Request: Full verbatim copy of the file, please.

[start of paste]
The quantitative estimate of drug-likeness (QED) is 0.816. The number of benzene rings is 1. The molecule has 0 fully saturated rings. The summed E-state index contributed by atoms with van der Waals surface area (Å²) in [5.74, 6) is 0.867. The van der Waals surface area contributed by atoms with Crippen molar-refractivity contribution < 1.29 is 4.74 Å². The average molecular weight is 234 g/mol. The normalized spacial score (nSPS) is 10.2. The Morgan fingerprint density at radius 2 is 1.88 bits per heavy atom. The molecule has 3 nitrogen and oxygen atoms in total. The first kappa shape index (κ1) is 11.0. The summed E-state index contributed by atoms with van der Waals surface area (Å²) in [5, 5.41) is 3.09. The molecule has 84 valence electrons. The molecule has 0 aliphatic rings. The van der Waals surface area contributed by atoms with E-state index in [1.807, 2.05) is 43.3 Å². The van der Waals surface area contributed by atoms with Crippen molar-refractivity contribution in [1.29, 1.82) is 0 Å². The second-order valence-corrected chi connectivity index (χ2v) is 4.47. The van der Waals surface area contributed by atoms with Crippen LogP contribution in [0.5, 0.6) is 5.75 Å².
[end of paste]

The quantitative estimate of drug-likeness (QED) is 0.816. The number of benzene rings is 1. The molecule has 0 fully saturated rings. The summed E-state index contributed by atoms with van der Waals surface area (Å²) in [5.74, 6) is 0.867. The van der Waals surface area contributed by atoms with Crippen molar-refractivity contribution < 1.29 is 4.74 Å². The average molecular weight is 234 g/mol. The normalized spacial score (nSPS) is 10.2. The Morgan fingerprint density at radius 2 is 1.88 bits per heavy atom. The molecule has 3 nitrogen and oxygen atoms in total. The first kappa shape index (κ1) is 11.0. The summed E-state index contributed by atoms with van der Waals surface area (Å²) in [5, 5.41) is 3.09. The molecule has 84 valence electrons. The molecule has 0 aliphatic rings. The van der Waals surface area contributed by atoms with E-state index in [1.807, 2.05) is 43.3 Å². The van der Waals surface area contributed by atoms with Crippen molar-refractivity contribution in [1.29, 1.82) is 0 Å². The second-order valence-corrected chi connectivity index (χ2v) is 4.47. The van der Waals surface area contributed by atoms with Crippen LogP contribution in [0.5, 0.6) is 5.75 Å².